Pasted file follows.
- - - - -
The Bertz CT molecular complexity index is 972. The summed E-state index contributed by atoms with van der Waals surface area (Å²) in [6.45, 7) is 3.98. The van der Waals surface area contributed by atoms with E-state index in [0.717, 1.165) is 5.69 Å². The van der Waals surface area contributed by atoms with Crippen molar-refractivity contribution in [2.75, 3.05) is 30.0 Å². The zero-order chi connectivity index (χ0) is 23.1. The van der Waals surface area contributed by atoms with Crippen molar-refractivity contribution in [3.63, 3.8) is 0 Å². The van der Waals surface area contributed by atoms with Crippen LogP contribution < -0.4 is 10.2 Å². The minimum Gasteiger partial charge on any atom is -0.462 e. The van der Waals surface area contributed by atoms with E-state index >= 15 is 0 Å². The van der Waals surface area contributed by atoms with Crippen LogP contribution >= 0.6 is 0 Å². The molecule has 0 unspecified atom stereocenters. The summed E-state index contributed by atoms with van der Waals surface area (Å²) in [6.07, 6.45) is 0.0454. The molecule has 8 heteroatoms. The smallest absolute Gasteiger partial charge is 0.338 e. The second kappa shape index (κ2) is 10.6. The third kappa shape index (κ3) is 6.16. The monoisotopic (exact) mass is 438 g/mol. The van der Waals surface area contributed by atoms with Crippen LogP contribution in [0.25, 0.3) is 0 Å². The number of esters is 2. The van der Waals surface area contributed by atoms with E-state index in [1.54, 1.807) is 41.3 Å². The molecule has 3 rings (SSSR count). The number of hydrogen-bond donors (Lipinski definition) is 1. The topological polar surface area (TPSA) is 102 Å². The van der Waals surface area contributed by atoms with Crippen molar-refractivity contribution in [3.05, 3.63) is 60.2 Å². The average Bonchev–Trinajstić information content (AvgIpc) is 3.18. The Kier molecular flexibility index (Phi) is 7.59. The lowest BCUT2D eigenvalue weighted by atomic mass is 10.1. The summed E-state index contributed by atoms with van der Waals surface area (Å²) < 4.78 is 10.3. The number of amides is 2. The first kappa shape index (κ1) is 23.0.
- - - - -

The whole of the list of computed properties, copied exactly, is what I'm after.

The Bertz CT molecular complexity index is 972. The summed E-state index contributed by atoms with van der Waals surface area (Å²) in [6.45, 7) is 3.98. The van der Waals surface area contributed by atoms with E-state index in [0.717, 1.165) is 5.69 Å². The van der Waals surface area contributed by atoms with Crippen molar-refractivity contribution in [2.75, 3.05) is 30.0 Å². The zero-order chi connectivity index (χ0) is 23.1. The van der Waals surface area contributed by atoms with Crippen molar-refractivity contribution in [3.63, 3.8) is 0 Å². The van der Waals surface area contributed by atoms with Crippen LogP contribution < -0.4 is 10.2 Å². The minimum Gasteiger partial charge on any atom is -0.462 e. The van der Waals surface area contributed by atoms with E-state index >= 15 is 0 Å². The van der Waals surface area contributed by atoms with Crippen LogP contribution >= 0.6 is 0 Å². The molecule has 0 unspecified atom stereocenters. The summed E-state index contributed by atoms with van der Waals surface area (Å²) in [6.07, 6.45) is 0.0454. The molecule has 8 heteroatoms. The smallest absolute Gasteiger partial charge is 0.338 e. The second kappa shape index (κ2) is 10.6. The third kappa shape index (κ3) is 6.16. The monoisotopic (exact) mass is 438 g/mol. The van der Waals surface area contributed by atoms with Crippen LogP contribution in [0.25, 0.3) is 0 Å². The number of esters is 2. The van der Waals surface area contributed by atoms with E-state index in [1.54, 1.807) is 41.3 Å². The molecule has 3 rings (SSSR count). The number of hydrogen-bond donors (Lipinski definition) is 1. The topological polar surface area (TPSA) is 102 Å². The van der Waals surface area contributed by atoms with Crippen molar-refractivity contribution in [3.05, 3.63) is 60.2 Å². The average Bonchev–Trinajstić information content (AvgIpc) is 3.18. The Kier molecular flexibility index (Phi) is 7.59. The lowest BCUT2D eigenvalue weighted by atomic mass is 10.1. The summed E-state index contributed by atoms with van der Waals surface area (Å²) < 4.78 is 10.3. The number of amides is 2. The first kappa shape index (κ1) is 23.0.